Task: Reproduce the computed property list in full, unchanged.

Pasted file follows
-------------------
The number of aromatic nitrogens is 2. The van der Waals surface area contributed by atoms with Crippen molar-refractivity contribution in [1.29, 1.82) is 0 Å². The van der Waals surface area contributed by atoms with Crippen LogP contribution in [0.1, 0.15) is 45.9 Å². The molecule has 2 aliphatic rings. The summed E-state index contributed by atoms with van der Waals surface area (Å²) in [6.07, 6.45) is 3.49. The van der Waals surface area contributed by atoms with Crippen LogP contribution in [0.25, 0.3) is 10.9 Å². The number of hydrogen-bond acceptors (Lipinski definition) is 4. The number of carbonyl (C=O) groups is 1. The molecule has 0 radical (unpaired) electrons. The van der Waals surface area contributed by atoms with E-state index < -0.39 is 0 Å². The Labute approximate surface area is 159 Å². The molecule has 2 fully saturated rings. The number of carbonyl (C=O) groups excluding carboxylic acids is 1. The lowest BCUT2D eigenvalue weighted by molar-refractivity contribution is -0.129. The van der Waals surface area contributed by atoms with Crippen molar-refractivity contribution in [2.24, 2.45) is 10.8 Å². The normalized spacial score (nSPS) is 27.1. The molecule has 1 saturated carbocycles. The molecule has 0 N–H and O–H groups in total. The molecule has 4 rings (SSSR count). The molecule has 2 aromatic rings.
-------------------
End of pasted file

The number of aromatic nitrogens is 2. The van der Waals surface area contributed by atoms with Crippen molar-refractivity contribution in [1.29, 1.82) is 0 Å². The van der Waals surface area contributed by atoms with Crippen LogP contribution in [0.1, 0.15) is 45.9 Å². The molecule has 2 aliphatic rings. The summed E-state index contributed by atoms with van der Waals surface area (Å²) in [6.07, 6.45) is 3.49. The van der Waals surface area contributed by atoms with Crippen LogP contribution in [0.25, 0.3) is 10.9 Å². The number of hydrogen-bond acceptors (Lipinski definition) is 4. The number of carbonyl (C=O) groups is 1. The molecule has 0 radical (unpaired) electrons. The van der Waals surface area contributed by atoms with E-state index < -0.39 is 0 Å². The Labute approximate surface area is 159 Å². The molecule has 2 fully saturated rings. The number of carbonyl (C=O) groups excluding carboxylic acids is 1. The lowest BCUT2D eigenvalue weighted by molar-refractivity contribution is -0.129. The van der Waals surface area contributed by atoms with Crippen molar-refractivity contribution in [2.24, 2.45) is 10.8 Å². The normalized spacial score (nSPS) is 27.1. The molecule has 1 saturated carbocycles. The molecule has 0 N–H and O–H groups in total. The molecule has 4 rings (SSSR count). The molecule has 2 aromatic rings.